Officer had  no option  but to pass an award with respect to both the  lands notified.  The illegality  committed by  the Land Acquisition  officer  in  not  passing  an  award  with respect to  C.T.S.No. 218  vitiates the award as a whole; it is liable  to be struck down even with respect to C.T.S. No. 211. (b)  The result  of the  alleged settlement between the BEST and the  two persons  aforesaid [Vijayanand  Singh  and  the Housing Society] is that as against the total extent of 1759 sq.mtrs. in C.T.S.No. 218 notified for acquisition, the BEST is satisfied  with  only  906  sq.mtrs.  Together  with  370 sq.mtrs.  in   C.T.S.No.  211,  the  BEST  would  be  having approximately 1276  sq.mtrs. which  is obviously  sufficient for its  purpose, viz., for establishing the bus station. If an extent  of 1320  sq.mtrs. is sufficient for its purposes, there is  no explanation  why a  larger extent  of 2129  sq. mtrs. was  notified for acquisition. It was not open to BEST [Bombay Municipal Corporation] to give up a part of the land proposed to  be acquired  under a  private treaty  with  the persons interested.  The very  fact that  part of  the  land notified for  acquisition for  an alleged public purpose has been surrendered  to others  including for  the  purpose  of constructing a  residential complex for the employees of the Bombay Municipal  Corporation shows  that the alleged public purpose mentioned in the notification under Section 4 is not real and  is only  a ruse  to  help  the  aforesaid  housing society. The plea of malafides has been erroneously rejected by the High Court. (c)  The malafides of the BEST is also evident from the fact that it  has not yet got possession of even the 906 sq.mtrs. which it  bargained under  the settlement.  A good amount of litigation has  ensued and  is pending  in that  behalf. The church is  disputing the  settlement and  no bus station has been established  so far  on the  land. All  this shows that entire  proposal  for  acquisition  has  failed,  mainly  on account of  the private settlement between BEST and the said two persons.  Acquisition of  C.T.S.No.  211  with  a  small extent of 370 sq.mtrs. Serves no purpose.      On the  other  hand,  Sri  T.R.  Andhyarujina,  learned Solicitor General, supported the validity of the acquisition of C.T.S.No.  211. He  submitted  that  the  settlement  was arrived at  in good  faith and  in the interests of the BEST which is  evident from  the fact that the BEST got an extent of 906 sq.mtrs. free of cost on perpetual lease. In addition to that,  it has also got a bus station to be constructed by the said  two persons  free of  any cost  to the BEST. It is true, the  learned Solicitor  General said  that the  proper course would  have been  to have a notification issued under Section  48   of  the   Act  deleting   C.T.S.No.  218  from acquisition by that was not done because of the constriction of time.  The award  had to be passed on or before September 23, 1986  and waiting  for a  notification under  Section 48 would  have   meant  dropping  the  acquisition  proceedings altogether in  as much  as no  award could  have been passed after  September  23,  1986  by  virtue  of  the  provisions contained in  Section 11  of the Act. It was for this reason that the  award had  to be  and was  passed on September 18, 1986. The  learned solicitor  General further submitted that in the context of the above facts, the circumstance that the award passed  by  the  Land  Acquisition  Officer  does  not pertain to  C.T.S.No. 218  cannot constitute  a  ground  for quashing the  acquisition with  respect to  C.T.S.No. 211 so long as  the public purpose behind its acquisition remained. The malafides  is totally  unacceptable and has unacceptable and has rightly been rejected by the High Court.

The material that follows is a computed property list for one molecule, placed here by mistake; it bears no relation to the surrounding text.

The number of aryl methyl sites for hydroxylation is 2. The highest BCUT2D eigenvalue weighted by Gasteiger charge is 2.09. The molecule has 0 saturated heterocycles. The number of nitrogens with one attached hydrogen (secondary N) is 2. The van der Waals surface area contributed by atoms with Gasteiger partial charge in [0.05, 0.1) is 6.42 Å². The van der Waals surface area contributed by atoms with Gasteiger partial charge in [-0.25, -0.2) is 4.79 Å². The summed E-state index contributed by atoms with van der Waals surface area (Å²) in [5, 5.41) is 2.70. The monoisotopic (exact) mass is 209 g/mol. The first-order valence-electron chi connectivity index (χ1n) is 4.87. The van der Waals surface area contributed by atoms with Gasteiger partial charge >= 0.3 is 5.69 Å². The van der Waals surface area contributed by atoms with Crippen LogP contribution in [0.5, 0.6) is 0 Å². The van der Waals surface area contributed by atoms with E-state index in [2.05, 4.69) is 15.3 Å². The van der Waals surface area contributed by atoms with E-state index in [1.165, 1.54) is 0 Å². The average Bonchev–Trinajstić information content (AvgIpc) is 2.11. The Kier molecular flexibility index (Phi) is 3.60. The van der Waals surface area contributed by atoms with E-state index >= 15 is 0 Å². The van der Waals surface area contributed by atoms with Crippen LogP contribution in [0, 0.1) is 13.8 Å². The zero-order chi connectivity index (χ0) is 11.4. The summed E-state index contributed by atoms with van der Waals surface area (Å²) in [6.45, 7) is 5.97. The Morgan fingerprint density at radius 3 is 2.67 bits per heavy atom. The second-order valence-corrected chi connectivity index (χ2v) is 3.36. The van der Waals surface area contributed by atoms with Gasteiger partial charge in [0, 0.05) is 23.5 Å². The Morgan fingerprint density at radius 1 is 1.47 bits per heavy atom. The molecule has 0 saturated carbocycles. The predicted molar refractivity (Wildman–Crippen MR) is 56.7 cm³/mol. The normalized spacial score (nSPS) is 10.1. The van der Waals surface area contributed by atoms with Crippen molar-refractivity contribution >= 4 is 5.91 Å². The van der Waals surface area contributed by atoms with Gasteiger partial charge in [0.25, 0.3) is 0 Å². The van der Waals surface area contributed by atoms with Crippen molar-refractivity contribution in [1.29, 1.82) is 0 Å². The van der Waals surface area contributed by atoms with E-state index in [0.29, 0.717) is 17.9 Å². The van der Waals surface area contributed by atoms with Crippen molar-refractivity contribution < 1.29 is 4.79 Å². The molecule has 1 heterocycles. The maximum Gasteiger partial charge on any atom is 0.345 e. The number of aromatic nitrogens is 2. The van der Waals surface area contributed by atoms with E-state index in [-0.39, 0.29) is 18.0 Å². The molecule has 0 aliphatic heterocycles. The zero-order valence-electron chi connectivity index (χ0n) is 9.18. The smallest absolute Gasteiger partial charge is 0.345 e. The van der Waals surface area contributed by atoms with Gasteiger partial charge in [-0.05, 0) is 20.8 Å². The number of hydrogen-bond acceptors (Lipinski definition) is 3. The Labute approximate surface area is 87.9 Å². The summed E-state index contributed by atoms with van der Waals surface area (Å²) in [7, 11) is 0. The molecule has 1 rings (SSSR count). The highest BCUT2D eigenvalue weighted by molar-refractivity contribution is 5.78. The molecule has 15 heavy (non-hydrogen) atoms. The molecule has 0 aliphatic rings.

We are  of the opinion that the straight-froward course for the  Land Acquisition  Officer and  for the BEST [Bombay Municipal  Corporation]   was  to   press  ahead   with  the acquisition proceedings  even with  respect to C.T.S.No. 218 and have  it acquired according to law, along with C.T.S.No. 211. Instead  of adopting  the straight-forward  course, the BEST entered  into a  settlement  withe  the  aforementioned vijayanand Singh  and the housing society- and that seems to have spawned  a good  amount of  litigation. It is said that some suit  is still  pending with  respect to C.T.S.No. 218. May be or may not be. But one thing is clear: all this could have been  avoided and the land could have been acquired for the  BEST  by  pressing  ahead  with  the  land  acquisition proceedings, in  which case,  the land  would have vested in the government  free of  all claims  and which could have in turn been vested in Bombay Municipal Corporation [BEST]. Not following  this   course  has   led  to   perhaps  avoidable litigation though  it  si  true,  the  BEST  claim  to  have obtained half  the extent  in C.T.S.No.  218 free of cost in addition to  the bus station. We presume that the settlement aforesaid   was    entered   into    by   Bombay   Municipal Corporation/BEST in  good faith  and with  a view to advance the interests  of BEST  and that  the error,  if any,  is an error of judgment.      Coming to  the first  contention of Sri Parag Tripathi, we  agree   with  the   proposition  of   law  that  once  a notification under Section 4 and a declaration under Section 6 of  the Act  is made,  the Land Acquisition Officer has no power to decline to pass the award in respect of the land(s) notified, either partly or wholly. Unless and until the land (s) are  denotified under and in accordance with Section 48, the Land  Acquisition Officer  has to  pass  an  award  with respect to  the lands  notified. Sri  Tripathi may  also  he right  in  saying  that  Land  Acquisition  Officer  had  no jurisdiction to  take notice  of a  private  settlement  and making it  a basis for not passing the award with respect to C.T.S.No. 218. But the question is whether it can be said in the  facts   and  circumstances   of  this  case,  that  the acquisition of  C.T.S.No. 211 is liable to be quashed on the said ground.  We think not. We have already held that in the absence of any material to the contrary, we must assume that the said  settlement was arrived at keeping in view the best interests of BEST. Even the 906 sq.mtrs. of land obtained on perpetual lease under the settlement is meant for being used for the  purpose stated in the notification under Section 4. There is also no material to show that the purpose stated in the said  notification is  not true  or real.  The fact that instead of  1759 sq.mtrs.,  BEST got only 906 sq.mtrs. under the settlement  does not  establish the absence of the need. It may  well be  a case of adjusting to the realities of the situation. In  such a situation, it is difficult to say that the acquisition  of C.T.S.No.211  is either  unnecessary  or that it  is neither  be consistent  with law nor with public interest. It  should also be remembered in this context that the appellant  is not  disputing the purpose of acquisition. His only  contention is  that since  the award has "deleted" C.T.S.No. 218, the land C.T.S.No. 211 should also be deleted - an  argument which  we have  rejected. Indeed,  he had not challenged the acquisition from 1979 to 1986. only after the award was passed, did he choose to challenge the acquisition on the  aforesaid grounds.  Accordingly, we reject the first contention of Sri Tripathi.      So far  as the  plea of a malafides is concerned, we do not find any adequate material to record a finding in favour of the  appellant. There  is no  material to  hold that  the